Crick in Neck

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Crick in Neck

Who hasn't woken up with a painful "crick in the neck," perhaps after a sleepless night? Sure it's painful, but is it anything to worry about?

"Crick in neck" is not an official medical diagnosis, so the term means different things to different people. For many, a neck crick is about waking up with pain and tension at the top of the shoulder, the neck and/or the bottom of the skull after a night of awkward pillowing or body positioning.

I asked two different physiatrists -- doctors who specialize in physical rehabilitation -- what a crick in the neck means to them. Both said that about 75% of the neck kinks they see in their practices are due to muscle spasm. Other causes cited were:

Related:  How to Get Relief from a Back Muscle Spasm

Crick in Neck - 2 Views on a Diagnosis

When it comes to neck kinks and cricks, one thing is certain: Health professionals from different fields, as well as lay people, do not agree on what, exactly, it is.

Daniel Riddle, PT, PhD and Professor at Virginia Commonwealth University, says that while consensus is lacking, many times it can be attributed to a problem in the facet joint.

But Dr. Santhos Thomas, physiatrist and medical director at the Westlake Spine Center at the Cleveland Clinic says "the only way to really tell if the 'crick in your neck' is due to a facet joint problem is to perform a diagnostic injection into the area to confirm or rule out the facet joint as the origination of the pain."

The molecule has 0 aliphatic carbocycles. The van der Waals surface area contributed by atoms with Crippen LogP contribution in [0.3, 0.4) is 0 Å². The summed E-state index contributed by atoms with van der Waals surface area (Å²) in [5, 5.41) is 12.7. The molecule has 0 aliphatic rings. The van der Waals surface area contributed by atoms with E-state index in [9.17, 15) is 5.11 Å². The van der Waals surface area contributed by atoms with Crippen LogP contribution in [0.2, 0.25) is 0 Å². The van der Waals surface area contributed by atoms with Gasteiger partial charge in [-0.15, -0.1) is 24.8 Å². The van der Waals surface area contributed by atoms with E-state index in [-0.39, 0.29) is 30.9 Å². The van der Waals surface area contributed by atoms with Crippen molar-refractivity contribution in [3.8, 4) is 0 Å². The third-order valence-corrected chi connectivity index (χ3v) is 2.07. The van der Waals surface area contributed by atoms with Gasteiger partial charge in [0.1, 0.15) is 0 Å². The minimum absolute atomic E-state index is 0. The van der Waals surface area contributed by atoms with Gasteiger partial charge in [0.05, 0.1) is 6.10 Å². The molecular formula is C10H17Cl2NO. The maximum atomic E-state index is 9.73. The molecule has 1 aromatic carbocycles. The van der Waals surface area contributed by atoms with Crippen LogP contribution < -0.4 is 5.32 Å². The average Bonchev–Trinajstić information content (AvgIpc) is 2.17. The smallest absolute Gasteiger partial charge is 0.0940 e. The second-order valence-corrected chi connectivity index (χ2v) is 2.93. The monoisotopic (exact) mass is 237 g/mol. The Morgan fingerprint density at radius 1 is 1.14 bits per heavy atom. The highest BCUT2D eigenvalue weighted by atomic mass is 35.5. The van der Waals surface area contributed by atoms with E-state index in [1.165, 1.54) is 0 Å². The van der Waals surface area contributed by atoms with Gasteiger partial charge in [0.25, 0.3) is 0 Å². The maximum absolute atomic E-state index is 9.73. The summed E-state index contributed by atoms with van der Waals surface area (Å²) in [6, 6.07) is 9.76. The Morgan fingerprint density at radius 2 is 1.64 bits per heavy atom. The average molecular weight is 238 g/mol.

Dr. Thomas says that in general, "cricks in the necks" of younger patients tend to be muscle spasms. Riddle agrees that muscle spasm is often present in cases of crick in the neck, but that spasm may be a result of a problem in the facet joint.

Older patients, Dr. Thomas says, tend to describe the problem as a creak in the neck, and it is usually due to arthritis (another joint problem), not muscle spasm.

In older people, he adds, a decreased range of motion may also contribute to the pain.

What Should You Do for the Crick in Your Neck?

If you wake up with a crick in the neck and you have not had a serious neck injury previously, there are a number of at home therapies you could try. These include ice and/or heat, massage and pain medications. It's important to go easy on the area in the first few days at least, to avoid making it worse. If the pain persists for longer than a week, or it disrupts your functioning, Dr. Thomas suggests getting it checked by a doctor. There are other signs you need medical attention for your neck or back, as well.

Andre Panagos, M.D., Spine Center, New York-Presbyterian Hospital. personal interview. March 2008.
Santhosh Thomas, M.D, Westlake Spine Center, Cleveland Clinic. personal interview. March 2008.
Daniel Riddle, PT, PhD, professor at Virginia Commonwealth University. personal interview. March 2008.

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